I hate to see Betts somewhere other than Boston this coming season, but unloading Price before he becomes 10/5 eligible to block a trade is a silver lining. Plus, it's not as if this team is suddenly without any talent (JDM, X, Devers, Sale, Benintendi, and EdRo are just a few big-name players on the 2020 roster that come to mind).

allan said...

"The reason the Yankees could sign a great pitcher like Gerrit Cole for $324 million, and the Dodgers can trade for Betts and think they have a chance to sign him long-term, is because in previous seasons they closed their ears to criticism and shaved their payrolls under the luxury tax, which in practice serves as a de facto salary cap."

Why is this so hard to understand? ... I guess because many sportswriters don't bother to explain it to their many readers. And those ignorant readers also listen to sports radio, which can be a Trumpian landscape when it comes to facts.

allan said...

unloading Price before he becomes 10/5 eligible to block a trade is a silver lining

Lining? It's a goddamn silver mine!

Michael said...

The sentiment that this is just billionaire owners nickel-and-diming a fanbase by trading a beloved player and raising ticket prices is disingenuous at best. None of the 30 teams stay above the cap for longer than, what, a couple of years?
It sucks to see Mookie go, but I have a feeling we might have sold high on him.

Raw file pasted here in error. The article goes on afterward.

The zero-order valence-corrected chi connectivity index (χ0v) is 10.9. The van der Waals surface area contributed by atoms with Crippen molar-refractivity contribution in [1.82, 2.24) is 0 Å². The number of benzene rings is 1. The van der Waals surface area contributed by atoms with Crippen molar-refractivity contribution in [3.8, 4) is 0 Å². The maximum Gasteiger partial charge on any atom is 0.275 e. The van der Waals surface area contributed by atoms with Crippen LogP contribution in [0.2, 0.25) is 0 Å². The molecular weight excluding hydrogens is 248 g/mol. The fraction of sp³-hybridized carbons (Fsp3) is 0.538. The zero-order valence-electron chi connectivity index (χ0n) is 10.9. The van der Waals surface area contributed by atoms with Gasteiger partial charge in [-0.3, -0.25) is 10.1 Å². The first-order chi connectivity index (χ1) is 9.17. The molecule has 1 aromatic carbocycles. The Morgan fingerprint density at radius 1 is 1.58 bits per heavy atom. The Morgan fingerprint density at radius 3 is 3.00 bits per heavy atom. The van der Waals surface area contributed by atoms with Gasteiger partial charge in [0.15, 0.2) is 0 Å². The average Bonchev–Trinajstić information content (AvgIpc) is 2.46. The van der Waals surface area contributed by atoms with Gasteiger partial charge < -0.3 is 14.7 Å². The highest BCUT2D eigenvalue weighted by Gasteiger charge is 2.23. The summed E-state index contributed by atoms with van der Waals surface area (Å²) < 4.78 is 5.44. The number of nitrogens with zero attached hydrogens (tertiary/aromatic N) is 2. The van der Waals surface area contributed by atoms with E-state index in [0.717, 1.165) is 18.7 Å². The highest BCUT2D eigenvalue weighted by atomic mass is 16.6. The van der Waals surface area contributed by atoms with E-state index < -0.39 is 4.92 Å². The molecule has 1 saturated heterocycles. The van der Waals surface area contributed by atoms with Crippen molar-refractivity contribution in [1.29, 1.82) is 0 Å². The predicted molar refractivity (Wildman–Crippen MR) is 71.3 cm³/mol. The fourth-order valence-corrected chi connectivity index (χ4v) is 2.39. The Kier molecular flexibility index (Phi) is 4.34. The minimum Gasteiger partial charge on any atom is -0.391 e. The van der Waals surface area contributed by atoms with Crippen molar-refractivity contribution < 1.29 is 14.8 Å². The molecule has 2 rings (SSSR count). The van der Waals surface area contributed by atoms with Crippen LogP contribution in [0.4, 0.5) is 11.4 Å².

This is going to sound like blasphemy, or sour grapes or whatever, but he is asking for Mike Trout money with exactly one Mike Trout season under his belt. Take away 2018 and suddenly he is "just" an elite player who relies significantly on defense and baserunning - both of which are going to decline with age.

I'd still love the Sox to sign him back next offseason and if anything this trade improves their chances to do so - I expect them to be in the running but not the highest bidders, as per usual. At the same time they got a solid return - super impressed with Bloom. As it stands, it's one year of Mookie in exchange for a salary dump plus a solid outfielder (as much as I dislike Verdugo's baggage), a high upside prospect and a decent lotto ticket. Not bad at all if you can stomach trading your best player, which is what FOs are supposed to be able to do.

Bottom line, this ownership group gets all the slack in the world from me, for obvious reasons.